Gulf Coast Classic attracts top high school teams
By Graham Dunn
GULF SHORES - Over the course of the next few days, River Region Sports will be on the road with two teams playing in the prestigious Gulf Coast Classic baseball tournament in Gulf Shores.
Both LAMP and Brewbaker Tech are scheduled to play four games during the four days. RRS will cover the different aspects of the tournament including what the players and coaches do on a four-day trip.
“We are going to have some fun,” LAMP coach Rocky Smith said prior to the trip. “It’s a great tournament and because you have so many good teams there, it’s a great chance to face great competition and enjoy some time away from school.”
The schedule included 20 games on Monday. A line of showers drove through the area overnight Sunday, putting the fields underwater. Rain continued on Monday and all of the games were postponed until Tuesday, including LAMP’s doubleheader against Hueytown and Pinson Valley. Brew Tech also had its scheduled game against Huntsville moved to Tuesday.
LAMP has made the trip a few times. Last year, it won three games against solid competition.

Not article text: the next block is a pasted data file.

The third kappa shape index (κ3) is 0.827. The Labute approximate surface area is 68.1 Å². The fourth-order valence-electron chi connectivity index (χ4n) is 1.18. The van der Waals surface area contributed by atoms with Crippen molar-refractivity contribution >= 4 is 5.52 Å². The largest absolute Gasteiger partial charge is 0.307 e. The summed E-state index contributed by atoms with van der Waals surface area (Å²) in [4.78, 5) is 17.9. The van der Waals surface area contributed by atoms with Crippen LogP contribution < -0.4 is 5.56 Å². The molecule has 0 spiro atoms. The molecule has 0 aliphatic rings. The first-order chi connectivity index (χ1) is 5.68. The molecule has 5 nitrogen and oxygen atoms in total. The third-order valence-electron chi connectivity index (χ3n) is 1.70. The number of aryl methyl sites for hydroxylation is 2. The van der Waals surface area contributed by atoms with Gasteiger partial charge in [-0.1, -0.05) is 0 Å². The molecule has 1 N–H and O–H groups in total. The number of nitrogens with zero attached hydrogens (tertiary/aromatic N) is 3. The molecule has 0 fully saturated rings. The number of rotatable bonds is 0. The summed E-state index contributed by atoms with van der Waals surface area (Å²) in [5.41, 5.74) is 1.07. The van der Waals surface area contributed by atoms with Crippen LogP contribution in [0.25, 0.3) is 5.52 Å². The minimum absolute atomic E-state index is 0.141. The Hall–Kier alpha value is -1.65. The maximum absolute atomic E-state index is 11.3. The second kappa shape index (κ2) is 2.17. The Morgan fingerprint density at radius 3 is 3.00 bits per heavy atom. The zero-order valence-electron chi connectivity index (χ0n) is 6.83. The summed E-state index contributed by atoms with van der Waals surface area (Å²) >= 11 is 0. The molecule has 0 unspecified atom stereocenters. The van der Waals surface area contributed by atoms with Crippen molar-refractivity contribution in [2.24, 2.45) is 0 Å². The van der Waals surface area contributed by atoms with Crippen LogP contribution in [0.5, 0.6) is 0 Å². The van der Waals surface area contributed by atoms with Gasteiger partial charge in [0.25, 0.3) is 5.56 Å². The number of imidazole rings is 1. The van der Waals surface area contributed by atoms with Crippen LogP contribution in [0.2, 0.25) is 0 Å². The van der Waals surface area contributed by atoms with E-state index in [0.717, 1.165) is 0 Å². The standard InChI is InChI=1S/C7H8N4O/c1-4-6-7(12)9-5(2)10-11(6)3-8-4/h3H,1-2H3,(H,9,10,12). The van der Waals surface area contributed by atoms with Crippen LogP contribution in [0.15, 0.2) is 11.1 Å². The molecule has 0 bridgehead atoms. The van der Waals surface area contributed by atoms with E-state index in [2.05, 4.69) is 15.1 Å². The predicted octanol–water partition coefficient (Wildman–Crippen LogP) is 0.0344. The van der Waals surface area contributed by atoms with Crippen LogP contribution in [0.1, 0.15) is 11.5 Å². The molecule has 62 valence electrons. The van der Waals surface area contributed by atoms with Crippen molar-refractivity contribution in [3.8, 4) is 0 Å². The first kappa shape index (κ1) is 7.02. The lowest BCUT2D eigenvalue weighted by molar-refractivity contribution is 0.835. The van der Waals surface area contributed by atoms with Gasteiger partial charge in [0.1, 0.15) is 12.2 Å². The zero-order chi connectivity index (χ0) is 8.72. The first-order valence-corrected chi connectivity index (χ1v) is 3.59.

The tournament is nine years old and has grown to be one of the most prestigious in the state. This year, 27 teams are entered from four different states.
“When we started in 2000, we had five teams,” Gulf Shores coach Donnie Spohn said. “The next year, we had 10 teams. It is growing every year to the point that we have a waiting list of 60 teams if anybody drops out.”
For some reason, teams from Oklahoma are prominent on the list. Another local tournament features an “Oklahoma vs. Alabama” genre with all 12 teams coming from the two states.
“It started with word of mouth among coaches,” Spohn said. “Once the word got out, teams started contacting us. Everybody loves to come to the beach.”
The thought might be that a vacation spot like Gulf Shores would not need a substantial event such as a 28-team baseball tournament during Spring Break. But the community uses the week as well as the weekend prior to the tournament to bolster the economy.
“Last year, the baseball tourney generated 1,500 room nights, $1.5 million economic impact on the area,” said Michelle Russ of the Alabama Gulf Coast Sports Commission. “These are great events and we look forward to them every year. We have a healthy traffic. That’s our goal when we bring in spring and fall events.”
The week also features a large softball tournament. Teams from all over the country participate including Alabama Christian Academy, which also had its game rained out Monday.